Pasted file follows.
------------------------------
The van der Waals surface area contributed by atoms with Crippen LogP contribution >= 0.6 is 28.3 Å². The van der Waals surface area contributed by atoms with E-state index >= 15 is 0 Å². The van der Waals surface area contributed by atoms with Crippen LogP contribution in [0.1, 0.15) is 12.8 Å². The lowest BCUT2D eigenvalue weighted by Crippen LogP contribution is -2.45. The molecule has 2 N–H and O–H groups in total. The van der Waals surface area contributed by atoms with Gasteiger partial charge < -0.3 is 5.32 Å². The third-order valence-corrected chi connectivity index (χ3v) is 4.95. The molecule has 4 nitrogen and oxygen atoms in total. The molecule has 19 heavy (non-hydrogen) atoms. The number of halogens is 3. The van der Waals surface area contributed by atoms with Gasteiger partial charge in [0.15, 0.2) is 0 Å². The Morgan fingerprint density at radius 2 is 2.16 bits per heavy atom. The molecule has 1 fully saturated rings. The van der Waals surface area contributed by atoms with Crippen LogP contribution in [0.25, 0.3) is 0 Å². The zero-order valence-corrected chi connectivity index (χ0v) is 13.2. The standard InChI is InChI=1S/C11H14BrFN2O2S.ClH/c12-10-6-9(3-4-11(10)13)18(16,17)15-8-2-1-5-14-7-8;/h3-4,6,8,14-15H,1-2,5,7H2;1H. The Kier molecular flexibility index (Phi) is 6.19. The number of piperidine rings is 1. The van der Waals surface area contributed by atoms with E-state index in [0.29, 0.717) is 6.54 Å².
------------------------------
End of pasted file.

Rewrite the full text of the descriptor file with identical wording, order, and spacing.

The van der Waals surface area contributed by atoms with Crippen LogP contribution >= 0.6 is 28.3 Å². The van der Waals surface area contributed by atoms with E-state index >= 15 is 0 Å². The van der Waals surface area contributed by atoms with Crippen LogP contribution in [0.1, 0.15) is 12.8 Å². The lowest BCUT2D eigenvalue weighted by Crippen LogP contribution is -2.45. The molecule has 2 N–H and O–H groups in total. The van der Waals surface area contributed by atoms with Gasteiger partial charge < -0.3 is 5.32 Å². The third-order valence-corrected chi connectivity index (χ3v) is 4.95. The molecule has 4 nitrogen and oxygen atoms in total. The molecule has 19 heavy (non-hydrogen) atoms. The number of halogens is 3. The van der Waals surface area contributed by atoms with Gasteiger partial charge in [0.15, 0.2) is 0 Å². The Morgan fingerprint density at radius 2 is 2.16 bits per heavy atom. The molecule has 1 fully saturated rings. The van der Waals surface area contributed by atoms with Crippen LogP contribution in [0.25, 0.3) is 0 Å². The zero-order valence-corrected chi connectivity index (χ0v) is 13.2. The standard InChI is InChI=1S/C11H14BrFN2O2S.ClH/c12-10-6-9(3-4-11(10)13)18(16,17)15-8-2-1-5-14-7-8;/h3-4,6,8,14-15H,1-2,5,7H2;1H. The Kier molecular flexibility index (Phi) is 6.19. The number of piperidine rings is 1. The van der Waals surface area contributed by atoms with E-state index in [0.29, 0.717) is 6.54 Å².